Mason Jennings: In The Ever

Jennings’ Boneclouds was a disappointing major label debut. But his latest finds him at ease, a quick brush up to redeem his old feel before blowing us away with something great

Mason Jennings

In The Ever

Label: Universal
US Release Date: 2008-05-20
UK Release Date: 2008-05-20

Mason Jennings has one of the most undeniably unique and perplexing voices in the folk-rock music realm. It is unlike Dylan’s atonal gruff and not exactly Reed’s intonated spoken word. Rather, it possesses an ostensibly meandering but viscous and ethereal tone. It lingers as effortlessly as it awkwardly dips and dives out of the way.

Jennings–born in Hawaii, raised in Pittsburgh, lives in Minneapolis–has always blended his distinct vocal style and earnest lyrics to create albums that are at once moving and playful. His 1997 self-titled debut introduced listeners to his quirky idiosyncrasies and featured several miscegenational tracks (“Black Panther”, “Dr. King”, and “Duluth”). The follow up, Birds Flying Away, had a more decisively political motif but also beautiful songs like the heart wrenching “Ballad for My One True Love.”

Arguably his finest album, Century Spring was a lucid and engrossing arrangement that maintained a complex equilibrium of soaring piano and guitar ballads (“Sorry Signs on Cash Machines”, “East of Eden”), jovial romps (“Living in the Moment”), and searing irony (“Bullet”).

Throughout Jennings has methodically honed a distinct living-room sound, all while adhering to his instincts. But his latest release In The Ever–and first on the Jack Johnson owned Brushfire label–is a departure from his meticulously crafted songs and coherent albums. Instead Jennings opted for a decidedly lo-fi sound and experience. “I wanted to do it quickly in a childlike way. I’d write songs in the morning, record them in the afternoon and finish them up by night” he says. The result more closely resembles a melancholy collection of American folk songs while sticking to his familiar themes: religion’s ambiguity, politics, and love.

Consequently, Jennings’ characteristic voice becomes the focal point. The opening track, “Never Knew Your Name”, confronts the problem of evil in religion and absolves it with comfort, and faith, in transcendence. An interloping interlude evokes a Javanese Gamelan, or perhaps just spiritual ascension. Even as the most produced track on the album Jennings’ earnest voice and all its innate grace notes is still the most enduring aspect.

Continuing his internal equivocations on religion, “I Love You and Buddha Too”, a cheeky song on the surface, addresses his own ambivalence towards religion while embracing it as a transcendent social and spiritual contract, all indistinguishable from the next: “Why do some people say/ That there is just one way…All we have is metaphor/ That’s what time and space are for.” And on “How Deep is that River”, Jennings sings about God’s love and redemptive power in people while a pump organ instantly adds an ecclesiastical tone.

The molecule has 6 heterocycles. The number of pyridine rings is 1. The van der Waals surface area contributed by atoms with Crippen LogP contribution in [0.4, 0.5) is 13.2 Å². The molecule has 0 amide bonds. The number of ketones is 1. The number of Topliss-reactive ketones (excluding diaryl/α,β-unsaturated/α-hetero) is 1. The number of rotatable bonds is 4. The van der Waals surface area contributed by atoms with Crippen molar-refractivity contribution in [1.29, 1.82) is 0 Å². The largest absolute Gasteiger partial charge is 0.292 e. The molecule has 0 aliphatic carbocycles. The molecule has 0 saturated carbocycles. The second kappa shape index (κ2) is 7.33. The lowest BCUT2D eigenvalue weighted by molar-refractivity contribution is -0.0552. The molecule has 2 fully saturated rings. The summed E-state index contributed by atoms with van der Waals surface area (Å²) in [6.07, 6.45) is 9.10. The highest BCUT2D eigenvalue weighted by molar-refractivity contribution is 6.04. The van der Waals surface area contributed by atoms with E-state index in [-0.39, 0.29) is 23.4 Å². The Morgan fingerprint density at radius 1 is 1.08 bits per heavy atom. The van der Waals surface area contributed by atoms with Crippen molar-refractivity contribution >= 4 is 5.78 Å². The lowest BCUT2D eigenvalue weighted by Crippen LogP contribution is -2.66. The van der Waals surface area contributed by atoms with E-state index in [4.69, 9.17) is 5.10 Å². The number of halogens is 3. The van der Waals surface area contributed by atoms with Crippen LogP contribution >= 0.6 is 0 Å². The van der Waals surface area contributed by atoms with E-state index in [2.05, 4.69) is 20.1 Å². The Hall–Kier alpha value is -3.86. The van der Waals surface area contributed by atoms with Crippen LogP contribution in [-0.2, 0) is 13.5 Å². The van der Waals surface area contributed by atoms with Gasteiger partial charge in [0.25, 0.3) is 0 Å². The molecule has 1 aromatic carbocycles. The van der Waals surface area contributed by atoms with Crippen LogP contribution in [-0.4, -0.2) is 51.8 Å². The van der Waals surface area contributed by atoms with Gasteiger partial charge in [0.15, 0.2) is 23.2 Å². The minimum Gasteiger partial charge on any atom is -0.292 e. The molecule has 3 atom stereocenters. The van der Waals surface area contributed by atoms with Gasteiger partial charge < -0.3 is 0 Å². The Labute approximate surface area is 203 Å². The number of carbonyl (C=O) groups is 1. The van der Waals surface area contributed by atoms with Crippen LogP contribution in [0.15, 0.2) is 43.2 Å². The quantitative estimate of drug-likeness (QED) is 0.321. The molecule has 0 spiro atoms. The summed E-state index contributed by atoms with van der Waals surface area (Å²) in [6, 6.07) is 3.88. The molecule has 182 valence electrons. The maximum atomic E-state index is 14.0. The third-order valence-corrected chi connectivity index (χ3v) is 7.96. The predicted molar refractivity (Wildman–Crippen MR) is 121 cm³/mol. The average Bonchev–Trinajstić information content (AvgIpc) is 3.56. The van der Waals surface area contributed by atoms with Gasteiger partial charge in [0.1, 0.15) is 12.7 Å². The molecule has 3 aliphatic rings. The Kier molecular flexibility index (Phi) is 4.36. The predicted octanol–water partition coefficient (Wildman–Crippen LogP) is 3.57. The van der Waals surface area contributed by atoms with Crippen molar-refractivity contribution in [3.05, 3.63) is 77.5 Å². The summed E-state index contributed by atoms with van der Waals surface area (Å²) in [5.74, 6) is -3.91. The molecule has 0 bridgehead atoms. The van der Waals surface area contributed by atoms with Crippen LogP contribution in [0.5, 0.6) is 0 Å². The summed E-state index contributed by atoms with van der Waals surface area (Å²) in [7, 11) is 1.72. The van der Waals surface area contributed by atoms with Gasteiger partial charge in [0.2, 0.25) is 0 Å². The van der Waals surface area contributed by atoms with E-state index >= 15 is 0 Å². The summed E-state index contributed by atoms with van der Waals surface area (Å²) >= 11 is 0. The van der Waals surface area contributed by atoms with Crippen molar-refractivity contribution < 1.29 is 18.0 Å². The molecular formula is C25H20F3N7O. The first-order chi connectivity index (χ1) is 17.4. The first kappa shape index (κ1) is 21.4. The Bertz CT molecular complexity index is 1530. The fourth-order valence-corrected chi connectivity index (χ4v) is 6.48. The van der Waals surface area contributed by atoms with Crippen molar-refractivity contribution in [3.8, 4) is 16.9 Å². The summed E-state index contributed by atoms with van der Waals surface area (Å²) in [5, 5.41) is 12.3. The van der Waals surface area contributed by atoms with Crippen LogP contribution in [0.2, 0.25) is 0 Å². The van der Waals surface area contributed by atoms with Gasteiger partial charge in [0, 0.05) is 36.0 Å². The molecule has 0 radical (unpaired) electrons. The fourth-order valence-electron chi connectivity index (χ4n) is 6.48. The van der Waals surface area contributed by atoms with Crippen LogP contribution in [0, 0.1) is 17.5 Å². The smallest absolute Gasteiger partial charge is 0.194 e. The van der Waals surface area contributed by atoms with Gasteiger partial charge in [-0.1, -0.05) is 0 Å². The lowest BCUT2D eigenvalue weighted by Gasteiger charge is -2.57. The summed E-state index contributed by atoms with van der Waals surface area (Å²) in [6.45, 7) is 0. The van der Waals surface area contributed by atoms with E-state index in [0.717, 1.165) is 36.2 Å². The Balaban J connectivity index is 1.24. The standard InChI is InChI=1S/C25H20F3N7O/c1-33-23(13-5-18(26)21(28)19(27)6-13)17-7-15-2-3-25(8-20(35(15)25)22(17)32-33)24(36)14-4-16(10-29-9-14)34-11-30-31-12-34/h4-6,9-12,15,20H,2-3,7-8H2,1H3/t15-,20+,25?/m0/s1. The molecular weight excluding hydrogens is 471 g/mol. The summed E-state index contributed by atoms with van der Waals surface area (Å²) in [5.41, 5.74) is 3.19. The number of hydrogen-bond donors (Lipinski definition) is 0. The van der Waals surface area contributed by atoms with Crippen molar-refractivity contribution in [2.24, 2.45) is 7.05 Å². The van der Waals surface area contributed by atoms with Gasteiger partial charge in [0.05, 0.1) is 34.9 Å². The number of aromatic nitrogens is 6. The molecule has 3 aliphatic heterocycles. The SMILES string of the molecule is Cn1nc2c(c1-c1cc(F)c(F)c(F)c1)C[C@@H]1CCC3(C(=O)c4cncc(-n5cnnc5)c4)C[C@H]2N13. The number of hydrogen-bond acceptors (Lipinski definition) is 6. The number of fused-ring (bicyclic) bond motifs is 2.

As a songwriter Jennings excels in composing familiar yet fictional first person narratives. And pairing his compelling lyricism and sui generis voice yields uncompromising charm. “Your New Man” is a playful ditty about ex-girlfriends on the rebound but Jennings doesn’t abandon his earnestness for dopey humor. Rather he cunningly incorporates all aspects of his writing (in this case religion), singing:

Right now he’s a probably moaning your name

The thought of it is driving me insane

Got to get religion just to ease the pain

Thinking about you loving your new man

The song applies his coagulating spoken word, bending it into melodies, without any distinguishable break in his tone or diaphragm–not unlike his song “Bullet”.

Jennings is equally serious about love songs. In a drowsy drawl and a stripped down piano arrangement, “My Perfect Lover” serenades about unconditional love while the evanescent ballad “Something About Your Love” is a heartache-fueled yet delicate ballad.

The humanitarian disaster spawned by Hurricane Katrina and the general disaster that is Iraq are both excoriated in the poignant but short track, “Going Back to New Orleans.” Harmonicas emulating a puffing steam engine cast a bleak image while Jennings sings:

I’m going back to New Orleans

Ain’t turning my back on this world of tears

With a head that’s heavy and a heart that’s sore

Gonna swing my hammer, gonna stop this war

Dying babies in the sand

Hanging kings in ancient lands

God on God blood to bone

Oh baby, baby, this world is not my home

The catchy “Soldier Boy” (no relation to Soulja Boy) is more metaphorical than political and the infectious chorus (“Bang ba bang ba bang ba bang jiggy jiggy”) helps keep it informal.

After signing with Modest Mouse front man Isaac Brock’s Epic Records vanity label in 2005 (as its inaugural artist), Jennings’ release Boneclouds was a disappointment: it lacked his humble insights and scruffy tone. As Jennings begins a second major label term (this time at the behest of Jack Johnson) he sounds at ease, even nostalgic, which positions In The Ever as a good quick brush up to get back his old feel before blowing us away with something great.


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